A number of prefectural governments have bowed to pressure from the tobacco industry and abandoned or downsized their antismoking campaigns, a Kyodo News poll showed Saturday.

Of the 27 prefectures that had compiled regional health plans by the end of fiscal 2000, only seven included specific antismoking goals in their schemes.

Under Health, Labor and Welfare Ministry guidelines, specific plans to reduce the use of tobacco are one of nine health-related projects that must be mapped out by prefectural governments in their health plans.

But while the ministry requires local governments to set numerical targets, the requirement that the number of smokers be “halved” by 2010 was removed from the final version of the guidelines because of protests from the tobacco industry, led by Japan Tobacco Inc.

The company, formerly a government affiliate, is the sole domestic tobacco manufacturer.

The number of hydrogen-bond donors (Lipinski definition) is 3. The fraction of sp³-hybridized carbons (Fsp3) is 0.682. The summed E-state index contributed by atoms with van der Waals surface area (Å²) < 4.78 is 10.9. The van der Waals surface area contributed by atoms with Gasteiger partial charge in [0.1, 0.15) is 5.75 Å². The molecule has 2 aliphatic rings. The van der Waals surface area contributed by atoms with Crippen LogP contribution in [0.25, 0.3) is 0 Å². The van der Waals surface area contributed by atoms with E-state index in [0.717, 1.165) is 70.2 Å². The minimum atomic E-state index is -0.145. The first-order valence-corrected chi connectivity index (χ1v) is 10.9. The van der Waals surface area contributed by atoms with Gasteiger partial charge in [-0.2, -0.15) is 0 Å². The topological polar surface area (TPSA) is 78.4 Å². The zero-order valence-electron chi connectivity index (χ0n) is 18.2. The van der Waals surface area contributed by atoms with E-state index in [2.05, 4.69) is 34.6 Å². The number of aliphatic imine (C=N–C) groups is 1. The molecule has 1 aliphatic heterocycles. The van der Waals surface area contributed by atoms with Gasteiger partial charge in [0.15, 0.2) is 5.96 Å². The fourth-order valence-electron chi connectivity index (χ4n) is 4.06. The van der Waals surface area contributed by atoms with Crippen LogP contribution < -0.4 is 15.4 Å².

Aichi Prefecture, one of the 20 prefectures surveyed that opted not to set reduction goals for tobacco use, said it considered JT’s reaction when mapping out its health care plan. A Yamagata Prefecture official said a local cooperative of tobacco sellers asked the government not to set specific numeric targets in its plan.

Bucking the trend of conceding to industry pressure, Saga Prefecture set a goal of reducing the percentage of male smokers from the current 53.3 percent to 45 percent, and reducing female smokers 1.9 percentage points to 7 percent of the prefecture’s adult population.

A public relations official from JT defended the company’s tobacco promotion, saying: “Tobacco is a personal choice and any governments should keep away from control of it.”

“We have not told production and sale cooperatives to do anything special to protest these fixed-figure targets, but we believe our industry is united.”

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